A couple weeks ago I reviewed an upcoming record by Belgian garage rock duo Black Box Revelations. I admitted that my knowledge of Belgian music was pretty limited. Well if that knowledge is limited, then my awareness of all-female Japanese rock music is non-existent. The only time I’ve really been exposed to that genre was the scene in Tarantino’s Kill Bill where The Bride shows up to The House Of Blue Leaves and The 5,6,7,8’s are performing on stage. Their screen time is pretty short, so not much I can go on.
So when I actually started listening to Shonen Knife I was amazed how I instantly felt familiar with the music. Not only was it something that I understood, but it’s done so well that you’d almost never know that these women didn’t grow up in southern California, surfing by day and rocking by night.
I did a little reading up on the group after listening to their new album, Pop Tune. Boy did I feel like an idiot. Not only has Shonen Knife been a band since I was born (which was a LONG time ago), they were handpicked by Kurt Cobain himself to open on Nirvana’s UK tour leading up to the release of Nevermind. They’ve put out almost twenty records over the course of their career, and while only one original member (of three) remains, they’ve done a good job of remaining the kind of group they wanted to be at the beginning.
Pop Tune, Shonen Knife’s 19th album is a catchy, fun record filled with big guitars and often silly lyrics. The lyrics aren’t all that important for this style, though. They come off as a perfect mix of The Ramones and The Ronettes. For a more contemporary comparison I’d say they’re like a female version of Smith Westerns.
On the punk rock side of things I really love the track “Osaka Rock City.” It is quintessential Ramones music that pays homage to all the great punk bands of the early to mid 70’s. One of the things that really impresses me about Shonen Knife, though it shouldn’t given their long history, is how well they understand what works to their strengths in punk music. There is a tipping point that some bands cross that makes their music almost hurtful to my ears. These ladies strike the perfect balance between aggressive instrumentation and exhilarating lyrics and vocals.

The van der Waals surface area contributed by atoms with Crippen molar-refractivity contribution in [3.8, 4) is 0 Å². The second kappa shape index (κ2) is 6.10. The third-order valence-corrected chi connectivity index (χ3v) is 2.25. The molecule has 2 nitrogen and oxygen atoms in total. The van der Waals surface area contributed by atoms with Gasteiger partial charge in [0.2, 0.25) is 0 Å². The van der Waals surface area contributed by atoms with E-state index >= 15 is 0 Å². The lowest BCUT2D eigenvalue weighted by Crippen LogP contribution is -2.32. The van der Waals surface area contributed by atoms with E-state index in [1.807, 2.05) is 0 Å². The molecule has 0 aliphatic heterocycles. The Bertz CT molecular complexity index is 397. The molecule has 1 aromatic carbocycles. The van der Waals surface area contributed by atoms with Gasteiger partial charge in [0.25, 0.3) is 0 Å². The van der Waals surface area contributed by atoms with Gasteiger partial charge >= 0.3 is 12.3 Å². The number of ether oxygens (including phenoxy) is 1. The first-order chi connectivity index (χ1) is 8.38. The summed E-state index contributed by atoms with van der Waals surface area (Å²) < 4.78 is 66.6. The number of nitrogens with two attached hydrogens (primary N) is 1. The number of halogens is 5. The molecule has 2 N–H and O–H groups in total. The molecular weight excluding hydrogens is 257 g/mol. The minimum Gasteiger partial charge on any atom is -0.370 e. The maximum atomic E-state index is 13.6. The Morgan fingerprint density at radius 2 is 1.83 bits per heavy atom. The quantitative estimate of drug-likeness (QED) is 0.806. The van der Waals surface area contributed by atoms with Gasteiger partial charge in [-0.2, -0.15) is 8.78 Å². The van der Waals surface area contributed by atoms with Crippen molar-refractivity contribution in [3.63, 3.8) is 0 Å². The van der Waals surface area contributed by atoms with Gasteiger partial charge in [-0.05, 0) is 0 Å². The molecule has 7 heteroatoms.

Their pop half shows through on a lot of the songs off this record, but I think my favorite is “Sunshine.” It’s the most simple tune included here, and it’s quite refreshing. Normal lead singer Naoko Yamana turns the spotlight over to bass player Ritsuko Taneda, whose youthful exuberance permeates through the track. Toward the end there’s a section that features Yamana’s voice combining with Taneda’s for an interesting piece of musical theater-type layering.
If you’re like me and this band has just now come into your world, rest assured there is plenty to dig into. The band is also going on tour (dates) in the US in July and August along with Chicago’s flame-haired brother-sister duo White Mystery. They’ll be appearing at The Empty Bottle on August 2nd as they trek back and forth across the country. I’m amazed that with their track record they aren’t playing bigger spaces, but I’m also happy that fans will get to enjoy the band in intimate settings like The Bottle or First Ave’s 7th Street Entry in Minneapolis.
Pop Tune is out now, and you can download it here.